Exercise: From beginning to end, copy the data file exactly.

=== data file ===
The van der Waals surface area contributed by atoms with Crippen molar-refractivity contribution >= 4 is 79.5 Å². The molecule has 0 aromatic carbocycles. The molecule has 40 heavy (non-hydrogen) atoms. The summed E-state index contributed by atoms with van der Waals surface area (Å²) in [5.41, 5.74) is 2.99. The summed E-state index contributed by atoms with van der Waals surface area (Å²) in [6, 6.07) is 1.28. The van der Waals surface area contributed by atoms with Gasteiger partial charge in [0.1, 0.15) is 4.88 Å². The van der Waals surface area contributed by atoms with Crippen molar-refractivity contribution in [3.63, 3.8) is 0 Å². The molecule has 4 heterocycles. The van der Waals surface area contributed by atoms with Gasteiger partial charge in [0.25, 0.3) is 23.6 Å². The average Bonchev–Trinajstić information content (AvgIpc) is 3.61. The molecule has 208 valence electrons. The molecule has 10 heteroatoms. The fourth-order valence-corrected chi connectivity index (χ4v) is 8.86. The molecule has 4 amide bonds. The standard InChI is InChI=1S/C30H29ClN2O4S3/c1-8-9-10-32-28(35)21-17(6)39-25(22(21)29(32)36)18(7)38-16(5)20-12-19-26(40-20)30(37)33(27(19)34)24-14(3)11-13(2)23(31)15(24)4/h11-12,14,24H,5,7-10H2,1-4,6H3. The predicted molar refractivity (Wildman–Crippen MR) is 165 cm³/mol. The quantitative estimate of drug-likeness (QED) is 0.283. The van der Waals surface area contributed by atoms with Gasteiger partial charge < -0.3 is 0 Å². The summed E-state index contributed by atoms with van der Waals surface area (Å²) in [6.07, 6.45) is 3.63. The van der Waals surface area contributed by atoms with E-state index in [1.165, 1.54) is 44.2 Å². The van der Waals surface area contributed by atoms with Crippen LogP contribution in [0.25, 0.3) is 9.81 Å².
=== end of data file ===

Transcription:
The van der Waals surface area contributed by atoms with Crippen molar-refractivity contribution >= 4 is 79.5 Å². The molecule has 0 aromatic carbocycles. The molecule has 40 heavy (non-hydrogen) atoms. The summed E-state index contributed by atoms with van der Waals surface area (Å²) in [5.41, 5.74) is 2.99. The summed E-state index contributed by atoms with van der Waals surface area (Å²) in [6, 6.07) is 1.28. The van der Waals surface area contributed by atoms with Gasteiger partial charge in [0.1, 0.15) is 4.88 Å². The van der Waals surface area contributed by atoms with Crippen molar-refractivity contribution in [3.63, 3.8) is 0 Å². The molecule has 4 heterocycles. The van der Waals surface area contributed by atoms with Gasteiger partial charge in [0.25, 0.3) is 23.6 Å². The average Bonchev–Trinajstić information content (AvgIpc) is 3.61. The molecule has 208 valence electrons. The molecule has 10 heteroatoms. The fourth-order valence-corrected chi connectivity index (χ4v) is 8.86. The molecule has 4 amide bonds. The standard InChI is InChI=1S/C30H29ClN2O4S3/c1-8-9-10-32-28(35)21-17(6)39-25(22(21)29(32)36)18(7)38-16(5)20-12-19-26(40-20)30(37)33(27(19)34)24-14(3)11-13(2)23(31)15(24)4/h11-12,14,24H,5,7-10H2,1-4,6H3. The predicted molar refractivity (Wildman–Crippen MR) is 165 cm³/mol. The quantitative estimate of drug-likeness (QED) is 0.283. The van der Waals surface area contributed by atoms with Gasteiger partial charge < -0.3 is 0 Å². The summed E-state index contributed by atoms with van der Waals surface area (Å²) in [6.07, 6.45) is 3.63. The van der Waals surface area contributed by atoms with E-state index in [1.165, 1.54) is 44.2 Å². The van der Waals surface area contributed by atoms with Crippen LogP contribution in [0.25, 0.3) is 9.81 Å².